Apple 2010 Earnings Will Likely Be Affected by Tablet

 
 
By Nicholas Kolakowski  |  Posted 2010-01-24 Email Print this article Print
 
 
 
 
 
 
 

Apple will announce quarterly earnings on Jan. 25, followed by the likely debut of a tablet PC in a San Francisco presentation on Jan. 27. Analysts predict that Apple's quarterly earnings will rise yet again, buoyed by strong Mac sales, but questions remain about how an Apple tablet would affect the company's future revenue. A new survey suggests that potential buyers would shy away from a tablet if the price is above $700 or if the mobile device forces them to purchase a new data plan.

Apple has a big week ahead of it: Not only is the company's long-rumored tablet PC expected to make its debut during a San Francisco presentation on Jan. 27, but it will also announce quarterly earnings on Jan. 25.

Despite the economic recession dragging down revenue for a number of tech companies, Apple has managed to consistently outperform estimates for 2009. Reuters quoted StarMine's SmartEstimate as predicting that Apple will post revenue of $12.16 billion for this past quarter.

Apple Chief Financial Officer Peter Oppenheimer previously estimated that the company would earn $11.3 billion in the quarter. However, Apple has traditionally been conservative in its estimates, despite continued strength in iPhone and Mac sales. In the previous quarter it moved 3.05 million Macs, a 17 percent year-over-year rise, and 7.4 million iPhones, a 7 percent increase from the same quarter in 2008. 

As worldwide PC shipments increased by 22.1 percent in the fourth quarter of 2009, Apple found its overall position in the United States slip one place to fifth, behind Hewlett-Packard, Dell, Acer and Toshiba. That data comes from research company Gartner, which also suggested that Apple saw its Mac sales rise 7.5 percent for the quarter.

Apple's revenue in 2010 could be drastically affected by sales of a tablet PC, which current rumors suggest will be offered for sale beginning at some point between March and June. Although Apple has routinely refused to comment on whether it has a tablet currently in development, months of rumors have suggested that the multitouch device will serve as a portable media player, delivering content ranging from e-books to television shows.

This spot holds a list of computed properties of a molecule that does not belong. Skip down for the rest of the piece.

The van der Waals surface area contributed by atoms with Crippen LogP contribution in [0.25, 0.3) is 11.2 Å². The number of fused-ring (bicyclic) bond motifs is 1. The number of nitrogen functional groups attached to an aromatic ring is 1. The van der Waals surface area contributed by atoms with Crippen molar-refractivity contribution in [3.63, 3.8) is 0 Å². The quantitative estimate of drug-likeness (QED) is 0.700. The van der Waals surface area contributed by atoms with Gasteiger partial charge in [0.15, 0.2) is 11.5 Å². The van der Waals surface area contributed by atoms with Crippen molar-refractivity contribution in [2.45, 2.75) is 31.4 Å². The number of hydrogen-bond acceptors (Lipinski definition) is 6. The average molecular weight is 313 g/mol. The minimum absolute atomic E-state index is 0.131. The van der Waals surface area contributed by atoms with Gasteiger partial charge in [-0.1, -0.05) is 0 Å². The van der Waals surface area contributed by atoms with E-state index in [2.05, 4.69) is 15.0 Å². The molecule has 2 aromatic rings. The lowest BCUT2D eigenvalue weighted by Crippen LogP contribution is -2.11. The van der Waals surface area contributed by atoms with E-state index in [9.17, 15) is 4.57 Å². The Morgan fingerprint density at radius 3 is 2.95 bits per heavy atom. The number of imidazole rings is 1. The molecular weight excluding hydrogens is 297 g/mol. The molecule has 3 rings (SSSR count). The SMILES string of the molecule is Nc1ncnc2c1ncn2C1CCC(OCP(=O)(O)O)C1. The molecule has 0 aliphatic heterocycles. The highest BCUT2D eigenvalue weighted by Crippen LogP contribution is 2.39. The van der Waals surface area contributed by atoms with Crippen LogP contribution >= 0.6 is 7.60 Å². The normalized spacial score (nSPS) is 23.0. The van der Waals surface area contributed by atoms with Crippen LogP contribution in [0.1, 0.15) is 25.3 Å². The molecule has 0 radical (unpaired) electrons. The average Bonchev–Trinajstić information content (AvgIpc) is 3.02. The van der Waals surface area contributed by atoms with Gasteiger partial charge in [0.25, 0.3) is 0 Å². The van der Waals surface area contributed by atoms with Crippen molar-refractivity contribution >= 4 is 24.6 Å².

For a look at the Apple tablet's competitors, click here.

Also anticipated are partnerships between Apple and various publishers over content for the device. The Wall Street Journal reported on Jan. 18 that HarperCollins Publishers has been negotiating with Apple to make e-books available on the tablet, quoting unnamed sources supposedly close to the negotiations. The newspaper also suggested that other publishers, including Conde Nast Publications and News Corp., were engaged in some level of discussion with Apple.

Analysts have been conjecturing freely for months about the possible design of an Apple tablet. Piper Jaffray analyst Gene Munster made a number of pronouncements on that front in 2009, noting at various points that the tablet could be based off the iPhone OS, with applications designed for a larger screen, or else a modified version of Mac OS X. Oppenheimer & Co. financial analyst Yair Reiner suggested in a Dec. 8 research note that an Apple tablet would be released in late March or April and would have a 10.1-inch touch screen. However, a source suggested to Boy Genius Report on Dec. 23 that the tablet would have a 7-inch screen.

Despite all the hype, a tablet would carry some marketplace risks for Apple. In a survey of 500 randomly selected users, online electronics marketplace Retrevo found that 70 percent of respondents thought a tablet priced at $700 and above would be out of their price range. Another 44 percent said a monthly data plan requirement would stop them from purchasing a tablet.

According to the rumor mill, Apple's tablet could be priced anywhere from $600 to $1,000.

During a July 2009 earnings call, Peter Oppenheimer noted a sales decline in traditional iPods, a phenomenon he attributed to a natural cannibalization of that device's market by the iPod Touch and the iPhone line. It remains to be seen whether an Apple tablet would cannibalize the market for other Apple touch-screen devices.

 
 
 
 
Nicholas Kolakowski is a staff editor at eWEEK, covering Microsoft and other companies in the enterprise space, as well as evolving technology such as tablet PCs. His work has appeared in The Washington Post, Playboy, WebMD, AARP the Magazine, AutoWeek, Washington City Paper, Trader Monthly, and Private Air. He lives in Brooklyn, New York.
 
 
 
 
 
 
 

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